WENY seeking to resolve negotiation with DirecTV
Lilly Broadcasting, parent of WENY, is continuing its efforts to renew its carriage agreement with DirecTV after reaching an impasse, resulting in WENY potentially not being carried by DirecTV.
We have prepared this page to help you continue to watch your local station, WENY, if DIRECTV stops providing them in the service package you subscribed to.
If DIRECTV stops providing your local channels you can still receive our news and programming through these other channels:
• Over-the-air with an antenna
• Other satellite providers
• Cable systems all through our area
• Our news is always available online through our Apple and Android apps and Web site (WENY.com).
Every employee of our TV station lives here with you - we all give time, effort and money towards bettering our town. Each of us feels terrible we have no control over DIRECTV's decision to remove local channels from a service you pay for.
The Lilly Broadcasting negotiating team has been ready and available around-the-clock to engage in substantive negotiations with DirecTV—in hopes of concluding a fair agreement that reflects the current marketplace.
We recognize viewers will be upset, and we share your frustration.
Since 2015, DIRECTV has been involved in nearly 60% of all carriage disputes with broadcasters—by far the largest amount of any pay TV operator. In fact, DIRECTV has refused to carry one or more broadcasters nearly every week since this past Christmas.
In the end, DIRECTV’s tactics will hurt their subscribers and you—our viewers. DIRECTV is making subscribers pay for programming they are not receiving. That just isn’t fair.
While DIRECTV may stop carrying WENY, we have not ‘blacked out’ our station. You may continue to receive WENY for free, over the air, and, where available, from your local cable or satellite operators. Additionally, we believe DIRECTV should offer refunds or credits to DIRECTV subscribers who are not receiving WENY. We recommend that subscribers contact DirecTV customer service to ask about a refund or a credit at 1-877-710-6331.
We hope DirecTV shares our sense of urgency in keeping WENY on for its subscribers. We appreciate the patience and support of viewers such as you, and we will continue to work diligently to reach a fair agreement that reflects the value of our stations in the current market place.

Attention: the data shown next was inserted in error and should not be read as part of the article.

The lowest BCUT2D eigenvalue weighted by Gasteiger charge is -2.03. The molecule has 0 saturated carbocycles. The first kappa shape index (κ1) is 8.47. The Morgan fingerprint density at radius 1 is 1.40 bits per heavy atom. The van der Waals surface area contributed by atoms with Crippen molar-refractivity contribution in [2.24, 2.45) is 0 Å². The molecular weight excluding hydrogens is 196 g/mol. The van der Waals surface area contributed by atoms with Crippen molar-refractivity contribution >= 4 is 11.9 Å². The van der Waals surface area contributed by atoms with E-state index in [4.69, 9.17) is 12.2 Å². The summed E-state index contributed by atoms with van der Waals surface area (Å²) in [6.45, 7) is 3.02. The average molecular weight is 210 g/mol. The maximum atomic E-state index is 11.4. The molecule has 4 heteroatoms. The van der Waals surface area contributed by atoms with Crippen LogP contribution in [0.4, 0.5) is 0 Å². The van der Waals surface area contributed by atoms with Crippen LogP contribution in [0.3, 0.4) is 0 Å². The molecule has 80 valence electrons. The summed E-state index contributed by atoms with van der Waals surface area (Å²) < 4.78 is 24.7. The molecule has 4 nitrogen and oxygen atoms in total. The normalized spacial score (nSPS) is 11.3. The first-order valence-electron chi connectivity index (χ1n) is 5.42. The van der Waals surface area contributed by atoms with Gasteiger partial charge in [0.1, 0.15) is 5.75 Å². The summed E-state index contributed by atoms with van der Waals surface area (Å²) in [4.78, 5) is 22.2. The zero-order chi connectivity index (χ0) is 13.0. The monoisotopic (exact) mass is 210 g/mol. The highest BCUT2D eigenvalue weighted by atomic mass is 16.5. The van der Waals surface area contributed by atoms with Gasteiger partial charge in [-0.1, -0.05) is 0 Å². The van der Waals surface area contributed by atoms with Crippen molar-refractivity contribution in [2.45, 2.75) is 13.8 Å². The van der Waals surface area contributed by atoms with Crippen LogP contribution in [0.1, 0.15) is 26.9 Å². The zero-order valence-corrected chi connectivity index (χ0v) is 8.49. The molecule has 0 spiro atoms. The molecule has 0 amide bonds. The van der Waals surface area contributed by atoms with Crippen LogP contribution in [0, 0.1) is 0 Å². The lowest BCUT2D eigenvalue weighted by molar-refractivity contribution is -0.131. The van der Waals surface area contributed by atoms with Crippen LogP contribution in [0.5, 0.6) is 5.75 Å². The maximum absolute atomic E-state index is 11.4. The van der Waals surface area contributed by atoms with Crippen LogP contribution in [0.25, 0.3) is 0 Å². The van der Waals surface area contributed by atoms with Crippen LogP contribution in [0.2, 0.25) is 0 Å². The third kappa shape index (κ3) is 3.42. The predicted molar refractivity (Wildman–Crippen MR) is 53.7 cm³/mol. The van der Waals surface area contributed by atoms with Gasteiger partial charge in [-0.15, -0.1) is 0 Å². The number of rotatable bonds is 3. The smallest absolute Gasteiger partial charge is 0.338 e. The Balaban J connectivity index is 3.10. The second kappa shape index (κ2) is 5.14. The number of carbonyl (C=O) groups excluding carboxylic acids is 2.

If you would like to learn more about local television and what can be done to help, please visit
You can also determine the type of antenna needed to receive the signals of Lilly Broadcasting television stations at http://www.antennaweb.org/.
Finally, to contact DirecTV regarding the inconvenience caused by its unfair tactics and unreasonable demands, please call DirecTV customer service at 1-877-710-6331.
DEC Calling for Emergency Action to Fight Hydrilla
Fighting the Spread of Hydrilla
May 21, 2012
Ithaca (WENY) - Department of Environmental Conservation Commissioner Joe Martens is calling for emergency action to fight an infestation of Hydrilla in New york waterways. The invasive water plant kills fish and clogs boat lanes. Experts worry it will spread throughout the state and into the Great Lakes. Bob Berry and his wife live on their boat in Cayuga Lake. They've been fishing on the lake for 20 years. Bob knew about the Hydrilla problem last year and and wants to see more done this year.
“Like last year we couldn't use the boats for two days but it all depends how long it takes to treat it,” says Berry.
This year Cornell Cooperative Extension plans to use a few different formulas of a systemic herbicide to kill the plant's seeds, called tubers, that grow on the hydrilla stem.
Roxanna Johnston is the Watershed Coordinator for Cornell Cooperative Extenstion in Ithaca says, “All along that stem it starts to put out these little potato like fleshy structures and those multiply nearly exponentially each year if you don't treat them.”
Right now Hydrilla is only found in the lake's inlet, but if it's not controlled, it could spread as far as the great lakes.
“If not treated we expect the inlet to be completely covered within 3 to 5 years so no boating motorized or paddle boat no crews no regatta’s none of those water based events.”
And no fishing. Hydrilla can devastate an entire ECO system.
“It's pretty bad it's one of the worst if not the worst invasive plant in the world, and that’s really not an overstatement,” says Johnston.
Boater are reminded to clean anything that touches the water. Cornell Cooperative Extension will start treating the inlet for Hydrilla in June.